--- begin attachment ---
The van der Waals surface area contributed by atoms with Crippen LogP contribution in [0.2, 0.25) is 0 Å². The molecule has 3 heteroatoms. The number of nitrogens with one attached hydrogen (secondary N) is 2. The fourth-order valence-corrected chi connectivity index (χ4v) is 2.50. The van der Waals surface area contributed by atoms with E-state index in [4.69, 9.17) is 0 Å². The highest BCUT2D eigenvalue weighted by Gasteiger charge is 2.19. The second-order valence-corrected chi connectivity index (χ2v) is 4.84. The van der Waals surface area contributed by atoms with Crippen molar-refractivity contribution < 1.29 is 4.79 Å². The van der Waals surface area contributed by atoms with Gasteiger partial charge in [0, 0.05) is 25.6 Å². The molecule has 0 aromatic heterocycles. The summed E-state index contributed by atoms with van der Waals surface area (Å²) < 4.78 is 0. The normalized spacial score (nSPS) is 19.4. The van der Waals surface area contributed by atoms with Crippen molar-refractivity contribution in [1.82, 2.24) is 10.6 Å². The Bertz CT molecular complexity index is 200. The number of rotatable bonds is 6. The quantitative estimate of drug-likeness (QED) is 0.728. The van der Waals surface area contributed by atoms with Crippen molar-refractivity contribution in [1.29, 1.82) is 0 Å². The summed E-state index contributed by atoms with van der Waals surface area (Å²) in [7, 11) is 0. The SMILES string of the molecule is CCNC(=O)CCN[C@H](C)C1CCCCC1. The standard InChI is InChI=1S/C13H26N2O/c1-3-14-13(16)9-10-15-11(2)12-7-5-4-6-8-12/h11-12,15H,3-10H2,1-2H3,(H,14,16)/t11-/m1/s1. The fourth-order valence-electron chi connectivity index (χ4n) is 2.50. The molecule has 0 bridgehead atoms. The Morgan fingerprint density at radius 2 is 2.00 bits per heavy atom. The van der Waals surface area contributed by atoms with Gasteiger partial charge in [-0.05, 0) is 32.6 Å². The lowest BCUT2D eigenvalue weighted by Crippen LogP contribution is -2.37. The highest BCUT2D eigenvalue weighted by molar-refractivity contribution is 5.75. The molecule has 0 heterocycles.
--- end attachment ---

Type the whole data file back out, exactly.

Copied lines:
The van der Waals surface area contributed by atoms with Crippen LogP contribution in [0.2, 0.25) is 0 Å². The molecule has 3 heteroatoms. The number of nitrogens with one attached hydrogen (secondary N) is 2. The fourth-order valence-corrected chi connectivity index (χ4v) is 2.50. The van der Waals surface area contributed by atoms with E-state index in [4.69, 9.17) is 0 Å². The highest BCUT2D eigenvalue weighted by Gasteiger charge is 2.19. The second-order valence-corrected chi connectivity index (χ2v) is 4.84. The van der Waals surface area contributed by atoms with Crippen molar-refractivity contribution < 1.29 is 4.79 Å². The van der Waals surface area contributed by atoms with Gasteiger partial charge in [0, 0.05) is 25.6 Å². The molecule has 0 aromatic heterocycles. The summed E-state index contributed by atoms with van der Waals surface area (Å²) < 4.78 is 0. The normalized spacial score (nSPS) is 19.4. The van der Waals surface area contributed by atoms with Crippen molar-refractivity contribution in [1.82, 2.24) is 10.6 Å². The Bertz CT molecular complexity index is 200. The number of rotatable bonds is 6. The quantitative estimate of drug-likeness (QED) is 0.728. The van der Waals surface area contributed by atoms with Crippen molar-refractivity contribution in [1.29, 1.82) is 0 Å². The summed E-state index contributed by atoms with van der Waals surface area (Å²) in [7, 11) is 0. The SMILES string of the molecule is CCNC(=O)CCN[C@H](C)C1CCCCC1. The standard InChI is InChI=1S/C13H26N2O/c1-3-14-13(16)9-10-15-11(2)12-7-5-4-6-8-12/h11-12,15H,3-10H2,1-2H3,(H,14,16)/t11-/m1/s1. The fourth-order valence-electron chi connectivity index (χ4n) is 2.50. The molecule has 0 bridgehead atoms. The Morgan fingerprint density at radius 2 is 2.00 bits per heavy atom. The van der Waals surface area contributed by atoms with Gasteiger partial charge in [-0.05, 0) is 32.6 Å². The lowest BCUT2D eigenvalue weighted by Crippen LogP contribution is -2.37. The highest BCUT2D eigenvalue weighted by molar-refractivity contribution is 5.75. The molecule has 0 heterocycles.